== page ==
Back for its second year, the Motoring Forum once again proved a highlight of London Motor Week. Club members, industry professionals and even students from a London design college were all in attendance on Thursday 3 November.
The first speaker, Philippe Casse, explained the worldwide influences that eventually lead to the birth of the automobile in Europe. From Aristotle in 400 BC, who was the first one to dream of a self-propelled vehicle, to Karl and Bertha Benz in the late 1800s, who not only invented the first petrol car but the idea of motoring as well. Casse talked through a timeline of incredible and pioneering individuals, from France to Sweden and Scotland to Belgium. A fascinating insight into the ideas that sparked it all.
Henry Lawson was next to the stage, giving explanation to the decisions his great great uncle Harry Lawson made back in 1896, when he chose Brighton as the finish line for the Emancipation Run. Looking back on it, Brighton didn’t make much sense to many people, but Lawson explained to the forum that it was in fact a few particularly quirky factors which led to the decision (like the idea that sea air was beneficial for people’s health). He also handed around the 120-year-old invitation to the very first Run, originally known as the Motor Car Tour to Brighton.
Henry Hope-Frost then joined Veteran Car Club Steering Group member James Gresham to discuss Formula 1 tyres, which, as Hope-Frost described, are ‘much more than black and round’. The audience were fascinated to hear Gresham explain the true complexity of racing tyres, and were also treated to stories from his time at Silverstone, in particular the incident in 2013 when six Pirelli tyres exploded. Highlighting that a race essentially relies on 30% driver, 30% chassis and 30% tyres, Gresham gave the audience and insight into how the engineering of a tyre is so crucial to racing success.
Following a break for lunch, Johannes Huebner took to the lectern to raise the question: will modern automobiles be the classic cars of the future? Huebner identified the differences between vehicles from the 60s and modern cars of today, in particular the structural design and materials used. Huebner commented that it is essentially a question of replace or repair, explaining the amount of complex work that goes into repairing new cars versus classic cars (which were much cheaper and easier to repair). ‘Repairs get a little difficult,’ Huebner highlighted, ‘when your new car has 26 devices just to control how the roof is folding’. Finally, Huebner gave his guesses on what cars are going to be the classics of the future – often to the approving applause of the audience.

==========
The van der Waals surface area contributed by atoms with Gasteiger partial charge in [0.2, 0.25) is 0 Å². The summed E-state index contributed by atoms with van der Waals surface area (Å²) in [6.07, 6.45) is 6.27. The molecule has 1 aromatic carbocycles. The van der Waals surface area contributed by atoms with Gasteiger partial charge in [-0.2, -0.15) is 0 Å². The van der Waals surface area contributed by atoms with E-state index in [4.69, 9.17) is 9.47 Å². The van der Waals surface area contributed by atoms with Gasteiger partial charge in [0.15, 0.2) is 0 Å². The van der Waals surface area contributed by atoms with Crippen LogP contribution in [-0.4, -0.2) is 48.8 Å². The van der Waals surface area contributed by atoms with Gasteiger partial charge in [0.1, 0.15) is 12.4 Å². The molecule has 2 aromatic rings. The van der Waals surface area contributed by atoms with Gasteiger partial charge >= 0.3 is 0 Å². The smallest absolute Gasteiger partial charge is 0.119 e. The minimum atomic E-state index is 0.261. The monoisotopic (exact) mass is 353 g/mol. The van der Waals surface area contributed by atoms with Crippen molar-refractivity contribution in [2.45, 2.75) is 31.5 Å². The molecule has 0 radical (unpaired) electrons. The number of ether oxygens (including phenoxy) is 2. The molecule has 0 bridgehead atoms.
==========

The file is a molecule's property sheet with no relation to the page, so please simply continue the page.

For the final presentation, Heritage Manager Jane Holmes gave the audience an insight into the ‘train, tourers and tantrums’ of the 1905 Tourist Trophy. With the Trophy itself on display at the front of the room, the audience got a sense that this particular race was one that had to be seen to be believed. Not only did the track take racers on a rocky and often steep 52 miles on the Isle of Mann, but as Holmes explained, ‘many became very familiar with the geology of the island – particularly stone!’ referring to the sheer number of accidents that took place. The room couldn’t help but laugh incredulously as Holmes highlighted that every participant needed to have a train timetable mounted to their dashboard to avoid the trains crossing right across their path. Even Charles Rolls was mentioned, following his relentless insistence that his car was tampered with after he stripped the gearbox part way through. Overall, an entertaining and fascinating insider into one of the Club’s favourite events.
To end the Motoring Forum was the famous quiz. As the panels battled it out (tooting loudly with their veteran car horns when they had the answer) the audience joined in too – demonstrating a passion and knowledge of motoring throughout history. Do you know when Benz met Daimler? The panel did. An entertaining and light-hearted way to end a day of insightful presentations. (Hint: they never actually did meet!).